The Impact of #MeToo on Women in Politics
Steve Adubato sits down with Debbie Walsh, Director, Center for American Women and Politics, Rutgers University, to examine the role of women in legislature and how the #MeToo movement has made an impact on women in politics.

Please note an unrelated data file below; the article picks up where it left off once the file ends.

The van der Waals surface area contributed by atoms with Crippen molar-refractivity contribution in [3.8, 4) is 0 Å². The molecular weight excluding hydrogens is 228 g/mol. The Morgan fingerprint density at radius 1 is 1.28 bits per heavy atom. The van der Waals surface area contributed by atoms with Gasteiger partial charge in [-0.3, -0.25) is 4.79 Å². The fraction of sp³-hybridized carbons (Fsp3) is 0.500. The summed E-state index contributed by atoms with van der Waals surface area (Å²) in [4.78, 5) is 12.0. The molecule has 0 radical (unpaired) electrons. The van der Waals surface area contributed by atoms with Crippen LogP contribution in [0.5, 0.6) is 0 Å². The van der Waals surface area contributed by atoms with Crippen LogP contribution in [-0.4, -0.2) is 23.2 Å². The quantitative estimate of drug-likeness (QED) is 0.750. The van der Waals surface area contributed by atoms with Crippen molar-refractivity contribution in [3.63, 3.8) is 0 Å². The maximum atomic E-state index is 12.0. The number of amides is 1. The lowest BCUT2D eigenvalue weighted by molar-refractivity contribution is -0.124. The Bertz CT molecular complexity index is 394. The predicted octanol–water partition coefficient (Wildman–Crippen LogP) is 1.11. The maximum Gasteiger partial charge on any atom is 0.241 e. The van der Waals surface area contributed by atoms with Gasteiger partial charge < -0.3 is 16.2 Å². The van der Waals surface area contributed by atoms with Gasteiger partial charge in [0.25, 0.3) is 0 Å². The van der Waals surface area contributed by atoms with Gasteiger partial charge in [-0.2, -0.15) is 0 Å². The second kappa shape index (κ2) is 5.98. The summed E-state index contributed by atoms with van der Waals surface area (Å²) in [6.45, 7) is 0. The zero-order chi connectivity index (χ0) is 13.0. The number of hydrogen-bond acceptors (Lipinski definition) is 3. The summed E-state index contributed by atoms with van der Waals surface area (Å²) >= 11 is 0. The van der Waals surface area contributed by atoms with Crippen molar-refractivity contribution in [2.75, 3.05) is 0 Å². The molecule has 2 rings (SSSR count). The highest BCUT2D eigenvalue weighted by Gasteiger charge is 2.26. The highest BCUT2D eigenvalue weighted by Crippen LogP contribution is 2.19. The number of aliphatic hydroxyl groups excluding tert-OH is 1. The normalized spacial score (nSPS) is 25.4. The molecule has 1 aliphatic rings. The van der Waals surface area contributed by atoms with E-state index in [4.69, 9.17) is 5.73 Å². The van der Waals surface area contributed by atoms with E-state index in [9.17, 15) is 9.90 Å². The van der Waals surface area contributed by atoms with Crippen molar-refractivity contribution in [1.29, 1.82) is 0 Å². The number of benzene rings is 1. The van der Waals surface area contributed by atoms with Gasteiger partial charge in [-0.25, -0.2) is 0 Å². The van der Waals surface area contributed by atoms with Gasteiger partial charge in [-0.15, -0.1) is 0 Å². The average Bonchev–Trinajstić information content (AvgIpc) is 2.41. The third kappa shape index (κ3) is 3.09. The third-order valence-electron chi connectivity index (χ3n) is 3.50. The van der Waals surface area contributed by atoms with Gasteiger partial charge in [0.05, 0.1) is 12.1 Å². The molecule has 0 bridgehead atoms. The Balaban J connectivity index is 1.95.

"This is Debbie Walsh, Director of the Center for American Women and Politics at Rutgers University. We were talking about... let's disclose previously, we were both Eagleton Fellows? Fellows. Right. We were in the graduate program at the Eagleton Institute of Politics. Yes. I barely got in and barely got out. So let's do this Debbie. Let's talk about women in politics. Women make up what percent of the population in New Jersey? About 51% in New Jersey and nationally. And in the state legislature in New Jersey, of the 120 members of that august body, there are how many women? About 31% of the legislature is female. 31? 31%. Because? Oh, so many reasons Steve. New Jersey has been a tough place for women to break in. I will tell you that at 31% we're doing better than we have in a very long time. We rank 19th in the nation. We used to be, just a year ago, 13th in the nation. But when the elections happen in 2018, and we saw so many women getting elected across the country, even though New Jersey's numbers stayed the same, we dropped in our rank. But we are doing better. It used to be 15 years ago we were in the bottom ten with Alabama and Mississippi, and a lot of work has been done to try to increase the number of women in office in New Jersey. But there remain a lot of hurdles, and I think in large part, the greatest one is the party structure. Let's talk about this. Is it fair to say that most of the party leaders, the party structure, the party power brokers, those who you don't read about...? Well I'll put it this way. You don't see them on this show a lot but they're the folks who make a lot of decisions about who gets to run. They're just middle-aged and older white men? Older white men. And if you look around the state, on both sides of the aisle, I think it's only about nine women who are currently state party... who are currently county party chairs. Right. The rest of them are all men. And those folks make a lot of decisions about who gets to run and frankly who doesn't get to run. They're not always looking for women? Not always looking for women. And it's not necessarily a transparent process in New Jersey. A lot of the times, these decisions are made behind closed doors and women are not in the room. We run a nonpartisan campaign training program called Ready to Run in New Jersey. We get close to 200 women every year who sign up, and they are ready to run, and they..."